Strange Bedfellows and HBCUs: The Politics Behind the Black College Act

By Blakey, William "Bud" | Diverse Issues in Higher Education, August 20, 2009 | Go to article overview

Strange Bedfellows and HBCUs: The Politics Behind the Black College Act


Blakey, William "Bud", Diverse Issues in Higher Education


An insider captures the behind-the-scene events that led up to the passing of the Historically Black College and University Act.

Michael A. Tongour was a legislative assistant in the office of Sen. Stram Thurmond (R-S.C.). Tongour was a hard worker, who like me, was new to the U.S. Senate - and seemed unaware of his boss' checkered history in the African-American community. That history was largely due to his Dixiecrat background, including his walking out of the 1948 Democratic Convention due to a civil rights plank in the party platform about equal treatment for Black Americans in the military. There were also persistent rumors, later confirmed, about him having a Black daughter in the Orangeburg, S.C., area.

It was Thurmond's annual task to get the Senate to adopt a resolution identify- ing a certain week, and later September, as "Black College Month," usually coinciding with the annual conference of the White House Initiative on Historically Black Col- leges and Universities. Sure as clockwork, Tongour showed up in late August 1985 with his Senate resolution seeking the sig- nature of my boss, Sen. Paul Simon, on Thurmond's resolution. Tongour's arrival provided a great opportunity - the one I had been seeking to secure some bipartisan support for Simon's effort's to move his Historically Black College and University Act bill in the Senate.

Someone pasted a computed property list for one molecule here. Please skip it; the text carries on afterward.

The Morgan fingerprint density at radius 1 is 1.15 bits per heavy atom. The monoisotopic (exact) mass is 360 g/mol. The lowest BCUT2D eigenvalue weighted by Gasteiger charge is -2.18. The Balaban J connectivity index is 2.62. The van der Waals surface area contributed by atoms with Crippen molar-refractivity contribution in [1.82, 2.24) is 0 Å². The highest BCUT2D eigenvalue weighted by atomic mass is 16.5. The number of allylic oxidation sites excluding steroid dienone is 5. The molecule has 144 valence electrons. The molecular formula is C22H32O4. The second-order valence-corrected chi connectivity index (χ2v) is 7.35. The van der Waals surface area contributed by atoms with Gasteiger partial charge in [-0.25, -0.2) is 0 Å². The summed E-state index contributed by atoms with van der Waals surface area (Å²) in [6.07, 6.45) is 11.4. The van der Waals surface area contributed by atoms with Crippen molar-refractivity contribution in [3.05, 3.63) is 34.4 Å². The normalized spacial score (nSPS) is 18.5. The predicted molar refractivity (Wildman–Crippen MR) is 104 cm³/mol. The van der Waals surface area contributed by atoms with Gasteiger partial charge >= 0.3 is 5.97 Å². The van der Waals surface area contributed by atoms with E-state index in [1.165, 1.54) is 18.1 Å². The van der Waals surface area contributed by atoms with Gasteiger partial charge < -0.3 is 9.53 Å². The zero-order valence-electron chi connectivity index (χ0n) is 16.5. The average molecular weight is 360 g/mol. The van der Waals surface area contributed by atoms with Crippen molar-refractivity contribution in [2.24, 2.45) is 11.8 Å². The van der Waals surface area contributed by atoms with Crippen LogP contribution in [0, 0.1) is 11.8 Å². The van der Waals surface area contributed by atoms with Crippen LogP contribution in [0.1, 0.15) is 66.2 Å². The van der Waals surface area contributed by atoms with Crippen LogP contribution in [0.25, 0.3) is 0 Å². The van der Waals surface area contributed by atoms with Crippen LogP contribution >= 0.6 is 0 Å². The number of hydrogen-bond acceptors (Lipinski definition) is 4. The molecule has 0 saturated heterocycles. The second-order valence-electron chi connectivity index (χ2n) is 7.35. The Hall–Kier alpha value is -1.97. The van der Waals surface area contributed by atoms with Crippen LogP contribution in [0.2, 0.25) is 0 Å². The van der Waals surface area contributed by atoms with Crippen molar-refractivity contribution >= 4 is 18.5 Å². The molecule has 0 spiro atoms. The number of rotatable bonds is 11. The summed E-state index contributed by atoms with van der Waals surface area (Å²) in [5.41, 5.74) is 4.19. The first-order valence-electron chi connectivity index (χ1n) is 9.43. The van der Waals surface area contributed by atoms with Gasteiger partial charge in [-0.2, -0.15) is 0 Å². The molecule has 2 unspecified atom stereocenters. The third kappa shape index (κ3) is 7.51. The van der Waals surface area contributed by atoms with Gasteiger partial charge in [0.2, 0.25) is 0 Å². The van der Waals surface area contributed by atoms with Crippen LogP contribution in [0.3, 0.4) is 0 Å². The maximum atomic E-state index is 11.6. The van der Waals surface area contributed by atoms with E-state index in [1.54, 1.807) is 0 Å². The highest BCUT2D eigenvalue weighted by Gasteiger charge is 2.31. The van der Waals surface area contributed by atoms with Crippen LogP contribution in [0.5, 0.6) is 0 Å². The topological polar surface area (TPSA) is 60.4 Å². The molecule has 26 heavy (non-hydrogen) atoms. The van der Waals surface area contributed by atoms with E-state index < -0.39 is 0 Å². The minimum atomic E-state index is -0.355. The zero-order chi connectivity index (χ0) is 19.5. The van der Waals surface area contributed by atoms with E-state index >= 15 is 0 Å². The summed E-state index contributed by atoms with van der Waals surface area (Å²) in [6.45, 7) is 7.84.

As a recently elected senator from Illinois and a member of the minority Democratic Party at that time, Simon had little clout on the Senate Labor and Human Resources Committee. Sens. Edward M. "Ted" Kennedy of Massachusetts and Claiborne Pell of Rhode Island occupied the positions of leadership on the Democratic side. Sen. Robert T. "Bob" Stafford of Vermont was committee chair and Sen. Dan Quayle of Indiana was a key leader on education and job-training issues for the Republicans. I knew I needed help, and there were few members of the Labor and Human Resources Committee with HBCUs in their states. South Carolina was one of them.

After agreeing to have Simon sign on Thurmond's resolution, I told Tongour, "If your boss really wants to do something meaningful for the HBCUs, you shouJd get him to co-sponsor Paul's bill amending Tide III of the Higher Education Act of 1965 to provide funding for the HBCUs!" Tongour responded, "Get me a draft of Sen. …

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